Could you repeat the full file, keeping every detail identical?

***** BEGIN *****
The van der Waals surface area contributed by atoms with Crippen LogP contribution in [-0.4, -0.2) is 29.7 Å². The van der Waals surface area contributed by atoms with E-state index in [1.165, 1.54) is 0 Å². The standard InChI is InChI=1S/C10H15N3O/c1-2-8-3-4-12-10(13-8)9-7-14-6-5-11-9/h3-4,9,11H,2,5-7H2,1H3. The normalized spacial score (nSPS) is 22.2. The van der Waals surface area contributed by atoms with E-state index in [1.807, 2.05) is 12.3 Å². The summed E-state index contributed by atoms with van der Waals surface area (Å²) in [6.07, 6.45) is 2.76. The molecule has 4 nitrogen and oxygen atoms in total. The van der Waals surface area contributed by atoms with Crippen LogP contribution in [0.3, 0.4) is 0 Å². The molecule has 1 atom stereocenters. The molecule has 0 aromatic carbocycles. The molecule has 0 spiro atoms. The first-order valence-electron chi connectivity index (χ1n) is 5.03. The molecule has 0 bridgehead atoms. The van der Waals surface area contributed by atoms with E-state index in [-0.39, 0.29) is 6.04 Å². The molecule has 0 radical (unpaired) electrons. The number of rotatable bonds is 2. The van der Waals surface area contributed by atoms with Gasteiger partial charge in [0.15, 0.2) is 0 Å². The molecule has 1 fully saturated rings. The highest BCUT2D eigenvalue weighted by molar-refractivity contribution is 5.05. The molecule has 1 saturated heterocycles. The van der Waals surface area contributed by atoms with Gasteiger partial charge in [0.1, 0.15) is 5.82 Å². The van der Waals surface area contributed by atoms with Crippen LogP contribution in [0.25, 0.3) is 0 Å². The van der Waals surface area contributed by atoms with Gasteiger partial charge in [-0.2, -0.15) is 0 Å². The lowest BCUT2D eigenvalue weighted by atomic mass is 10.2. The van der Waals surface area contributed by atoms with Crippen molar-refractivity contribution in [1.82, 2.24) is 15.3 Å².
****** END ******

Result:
The van der Waals surface area contributed by atoms with Crippen LogP contribution in [-0.4, -0.2) is 29.7 Å². The van der Waals surface area contributed by atoms with E-state index in [1.165, 1.54) is 0 Å². The standard InChI is InChI=1S/C10H15N3O/c1-2-8-3-4-12-10(13-8)9-7-14-6-5-11-9/h3-4,9,11H,2,5-7H2,1H3. The normalized spacial score (nSPS) is 22.2. The van der Waals surface area contributed by atoms with E-state index in [1.807, 2.05) is 12.3 Å². The summed E-state index contributed by atoms with van der Waals surface area (Å²) in [6.07, 6.45) is 2.76. The molecule has 4 nitrogen and oxygen atoms in total. The van der Waals surface area contributed by atoms with Crippen LogP contribution in [0.3, 0.4) is 0 Å². The molecule has 1 atom stereocenters. The molecule has 0 aromatic carbocycles. The molecule has 0 spiro atoms. The first-order valence-electron chi connectivity index (χ1n) is 5.03. The molecule has 0 bridgehead atoms. The van der Waals surface area contributed by atoms with E-state index in [-0.39, 0.29) is 6.04 Å². The molecule has 0 radical (unpaired) electrons. The number of rotatable bonds is 2. The van der Waals surface area contributed by atoms with Gasteiger partial charge in [0.15, 0.2) is 0 Å². The molecule has 1 fully saturated rings. The highest BCUT2D eigenvalue weighted by molar-refractivity contribution is 5.05. The molecule has 1 saturated heterocycles. The van der Waals surface area contributed by atoms with Gasteiger partial charge in [0.1, 0.15) is 5.82 Å². The van der Waals surface area contributed by atoms with Crippen LogP contribution in [0.25, 0.3) is 0 Å². The van der Waals surface area contributed by atoms with Gasteiger partial charge in [-0.2, -0.15) is 0 Å². The lowest BCUT2D eigenvalue weighted by atomic mass is 10.2. The van der Waals surface area contributed by atoms with Crippen molar-refractivity contribution in [1.82, 2.24) is 15.3 Å².